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Fisher-Price, Inc. v. Dynacraft Bsc, Inc.

United States District Court, N.D. California

November 7, 2017

FISHER-PRICE, INC., et al., Plaintiffs,
v.
DYNACRAFT BSC, INC., Defendant.

          ORDER GRANTING MOTION TO STAY

          PHYLLIS J. HAMILTON United States District Judge

         Plaintiffs Fisher-Price, Inc. (“Fisher-Price”) and Mattel, Inc. (“Mattel”) filed this action on January 17, 2017, alleging that defendant Dynacraft BSC, Inc. ("Dynacraft") infringed U.S. Patent Nos. 7, 222, 684 ("the '684 patent"), 7, 487, 850 ("the '850 patent"), 7, 621, 543 ("the '543 patent"), 7, 950, 978 ("the '978 patent"). Mattel is the owner of the patents-in-suit by way of assignment, and has granted Fisher-Price exclusive licenses to make, use, and sell the inventions claimed by the four patents. See Cplt ¶¶ 8-16.

         The case was originally filed in the District of Delaware, and was ordered transferred to the Northern District of California on June 26, 2017, for improper venue. On October 9, 2017, Dynacraft filed petitions for inter-partes review (“IPR”) of the asserted claims in the patents-in-suit. Now before the court is Dynacraft's motion for an order staying the above-entitled action pending the IPR. Plaintiffs oppose the motion. Having read the parties' papers and carefully considered their arguments and the relevant legal authority, the court hereby GRANTS the motion as follows.

         "Courts have inherent power to manage their dockets and stay proceedings, including the authority to order a stay pending conclusion of a PTO reexamination." Ethicon, Inc. v. Quigg, 849 F.2d 1422, 1426-27 (Fed. Cir. 1988) (citations omitted). In determining whether to grant a stay pending IPR, courts consider "(1) whether discovery is complete and whether a trial date has been set; (2) whether a stay will simplify the issues in question and trial of the case; and (3) whether a stay would unduly prejudice or present a clear tactical disadvantage to the non-moving party." Evolutionary Intelligence, LLC v. Facebook, Inc., 2014 WL 261837 at *1 (N.D. Cal. Jan. 23, 2014); Universal Elecs., Inc. v. Universal Remote Control, Inc., 943 F.Supp.2d 1028, 1030-31 (C.D. Cal. 2013).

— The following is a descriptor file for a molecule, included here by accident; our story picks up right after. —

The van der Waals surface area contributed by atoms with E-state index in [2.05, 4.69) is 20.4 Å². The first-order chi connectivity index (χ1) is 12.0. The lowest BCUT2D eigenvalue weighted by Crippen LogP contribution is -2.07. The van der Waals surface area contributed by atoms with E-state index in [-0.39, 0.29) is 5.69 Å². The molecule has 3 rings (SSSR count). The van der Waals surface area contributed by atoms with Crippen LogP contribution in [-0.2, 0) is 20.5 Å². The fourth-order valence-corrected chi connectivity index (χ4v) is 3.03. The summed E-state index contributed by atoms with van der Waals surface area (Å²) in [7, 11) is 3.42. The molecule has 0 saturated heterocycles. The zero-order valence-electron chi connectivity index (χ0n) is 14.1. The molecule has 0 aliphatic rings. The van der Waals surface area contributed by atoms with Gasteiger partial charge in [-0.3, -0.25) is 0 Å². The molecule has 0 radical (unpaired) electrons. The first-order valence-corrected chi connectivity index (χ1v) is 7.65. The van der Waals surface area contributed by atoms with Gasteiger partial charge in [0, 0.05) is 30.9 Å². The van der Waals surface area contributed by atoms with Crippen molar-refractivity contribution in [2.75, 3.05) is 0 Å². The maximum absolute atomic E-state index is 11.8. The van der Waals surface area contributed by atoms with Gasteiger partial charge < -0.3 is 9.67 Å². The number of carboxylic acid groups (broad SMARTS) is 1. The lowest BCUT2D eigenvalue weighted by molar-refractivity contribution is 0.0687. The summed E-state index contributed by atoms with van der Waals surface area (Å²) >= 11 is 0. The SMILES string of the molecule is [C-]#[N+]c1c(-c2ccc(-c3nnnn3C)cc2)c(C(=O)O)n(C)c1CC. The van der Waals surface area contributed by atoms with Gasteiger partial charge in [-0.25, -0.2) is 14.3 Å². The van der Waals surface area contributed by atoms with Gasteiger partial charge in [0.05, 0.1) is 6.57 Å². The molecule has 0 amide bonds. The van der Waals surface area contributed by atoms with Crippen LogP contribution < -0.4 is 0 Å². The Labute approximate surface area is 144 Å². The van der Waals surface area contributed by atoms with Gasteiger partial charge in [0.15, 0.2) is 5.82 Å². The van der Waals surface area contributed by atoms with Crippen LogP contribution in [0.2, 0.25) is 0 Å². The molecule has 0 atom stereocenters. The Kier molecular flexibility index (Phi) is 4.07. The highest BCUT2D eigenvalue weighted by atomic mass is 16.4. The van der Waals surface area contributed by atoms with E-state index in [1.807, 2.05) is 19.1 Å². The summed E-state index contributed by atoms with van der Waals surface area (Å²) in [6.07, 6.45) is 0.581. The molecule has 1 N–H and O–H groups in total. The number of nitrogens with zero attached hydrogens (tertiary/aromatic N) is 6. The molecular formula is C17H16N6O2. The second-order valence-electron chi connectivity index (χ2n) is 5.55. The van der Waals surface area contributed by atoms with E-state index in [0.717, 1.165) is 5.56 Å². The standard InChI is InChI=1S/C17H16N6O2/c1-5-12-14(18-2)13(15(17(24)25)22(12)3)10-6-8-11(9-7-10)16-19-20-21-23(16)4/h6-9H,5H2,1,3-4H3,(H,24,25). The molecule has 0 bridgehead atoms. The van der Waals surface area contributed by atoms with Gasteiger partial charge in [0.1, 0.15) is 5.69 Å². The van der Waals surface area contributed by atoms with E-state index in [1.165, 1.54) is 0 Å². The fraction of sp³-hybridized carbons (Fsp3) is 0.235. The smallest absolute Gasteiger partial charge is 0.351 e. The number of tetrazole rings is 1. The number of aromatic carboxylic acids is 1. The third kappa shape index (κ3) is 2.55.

The court finds that the first factor (stage of the litigation) favors a stay, because the parties have not engaged in discovery, the claims have not been construed, and no pretrial or trial dates have been set. While it is true that the motion to transfer venue (necessitated in part by the U.S. Supreme Court's ruling in TC Heartland LLC v. Kraft Foods Group Brands LLC, 137 S.Ct. 1514 (2017)), resulted in some delay in the progress of the case, it also appears from the entries on the docket that other factors entered into creating the delay. There is certainly no indication that Dynacraft was solely responsible for any delay.

         The second factor (simplification of issues and trial) favors a stay or is at least neutral. Plaintiffs argue that because the Patent Trial and Appeal Board (“PTAB”) has not yet determined whether to institute the IPRs, it is not possible to determine whether a stay will simplify the issues and the trial, and thus, assert that this factor favors denying the stay. The court notes, however, that the scope of the litigation will likely be significantly simplified and narrowed should the PTAB institute the IPRs and cancel or narrow any of the asserted claims. Accordingly, the court finds that a stay is appropriate at least until the PTAB has determined whether to institute the IPRs.

         The third factor (prejudice to the nonmoving party) also favors a stay. Plaintiffs seem to be arguing that a delay in adjudicating their patent infringement claims will cause them prejudice, but courts have generally found that granting a stay does not cause the nonmoving party undue prejudice where the party has not invested substantial time and expense in the litigation. See, e.g., KLA-Tencor Corp. v. Nanometrics, Inc., 2006 WL 708661, at *3 (N.D. Cal. Mar. 16, 2006) (citing Rohm and Haas Co. v. Brotech Corp., 24 U.S.P.Q.2d 1369, 1372 (D. Del. 1992)); see also Longitude Licensing Ltd. v. Apple Inc., 2015 WL 12778777 at *6 (N.D. Cal. Oct. 29, 2015) (delay alone does not constitute undue prejudice because "parties having protection under the patent statutory framework may not 'complain of the rights afforded to others by that same statutory framework") (citations omitted).